“Our goal is to change the entire gravel pathway to concrete,” Livingston said, “and we have received other donations to do between Green 3 and the No. 4 tee box.”

That goal remains on the country club board’s wish list for now, along with renovating bathrooms in the clubhouse and planting new trees to replace those removed on No. 1. “We’re making improvements every year, and we want this course to be viewed by the community as a great asset,” said Livingston, “and used by the people who live here.”

Other current board members include Stan Freeman, Rick Harris, Mary Ann Melin and Steve Simoneau. Joining Keysor as course employees for the summer are Jonathan Essler and Hunter Harris.

Everyone welcome to golf,
eat or enjoy the view
While the projects can seem never-ending, golfers at the Kenmare Country Club can expect to enjoy their time at the course. Livingston hopes plenty of golfers will do just that, including new residents in the area.

“This is something Kenmare can offer recreation-wise,” Livingston said. “Locals tend to take our view out here for granted, but people who play the course the first time always comment on the landscape.”

That landscape adds to the course’s charm and challenge. “When you get up to hit the ball out here, it’s always above your feet or below your feet,” said Livingston.

The course does not require tee times and is open daily, with rental cars available. “And if there’s no one in the clubhouse, we have an honor box,” Livingston said.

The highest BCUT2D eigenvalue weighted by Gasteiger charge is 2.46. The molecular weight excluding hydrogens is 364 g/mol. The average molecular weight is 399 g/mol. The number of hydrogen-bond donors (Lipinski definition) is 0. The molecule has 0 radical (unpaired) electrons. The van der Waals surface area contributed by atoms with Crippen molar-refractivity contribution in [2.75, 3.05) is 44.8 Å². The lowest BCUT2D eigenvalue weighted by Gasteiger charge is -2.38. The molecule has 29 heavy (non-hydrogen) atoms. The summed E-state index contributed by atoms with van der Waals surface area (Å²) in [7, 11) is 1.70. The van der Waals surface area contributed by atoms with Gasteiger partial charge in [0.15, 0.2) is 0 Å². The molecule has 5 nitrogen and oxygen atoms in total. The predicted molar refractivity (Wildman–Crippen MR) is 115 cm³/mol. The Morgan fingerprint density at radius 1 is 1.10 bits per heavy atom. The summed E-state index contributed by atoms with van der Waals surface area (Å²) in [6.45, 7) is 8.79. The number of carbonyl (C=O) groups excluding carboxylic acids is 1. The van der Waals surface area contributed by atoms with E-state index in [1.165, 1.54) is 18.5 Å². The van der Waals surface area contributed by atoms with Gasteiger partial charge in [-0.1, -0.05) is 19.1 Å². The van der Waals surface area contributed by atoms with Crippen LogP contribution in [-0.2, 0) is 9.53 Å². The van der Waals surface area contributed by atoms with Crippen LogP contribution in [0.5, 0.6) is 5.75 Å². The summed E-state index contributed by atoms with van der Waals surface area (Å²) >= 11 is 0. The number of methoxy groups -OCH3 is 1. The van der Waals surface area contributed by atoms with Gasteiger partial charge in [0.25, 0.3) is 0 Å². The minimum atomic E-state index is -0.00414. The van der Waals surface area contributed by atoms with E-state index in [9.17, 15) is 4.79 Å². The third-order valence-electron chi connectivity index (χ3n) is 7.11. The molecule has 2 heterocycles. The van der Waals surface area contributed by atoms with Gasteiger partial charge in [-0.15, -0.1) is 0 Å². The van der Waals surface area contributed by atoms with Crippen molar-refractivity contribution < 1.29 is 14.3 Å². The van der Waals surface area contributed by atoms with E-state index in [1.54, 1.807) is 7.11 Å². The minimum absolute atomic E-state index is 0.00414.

He emphasized that out-of-town and first-time members are eligible for membership discounts, and suggested kids in the community watch for announcements about the youth golf lessons.

Kenmare Country Club will host four major events this summer, including the 32-team Oilman’s Tournament the 24-team Ag Appreciation Open held in June, the Minot State University alumni “Friend-Raising” golf tournament August 2nd, and the popular GooseFest Golf Tournament planned for August 4th.

Ladies’ Night takes place weekly on Tuesdays and Men’s Night is held every Thursday. “We have meals available those evenings and everyone is welcome to come out, even if you’re not a member,” Livingston said.

And even with the summer golfing season in full swing at the course, the board is looking ahead to a particular celebration. “We want to remind people,” said Livingston, “the 100-year anniversary of the course is coming up in 2017.”


Demand for cart sheds has led to the construction of 15 new sheds
this season, wtih Harris Construction donating toward the project.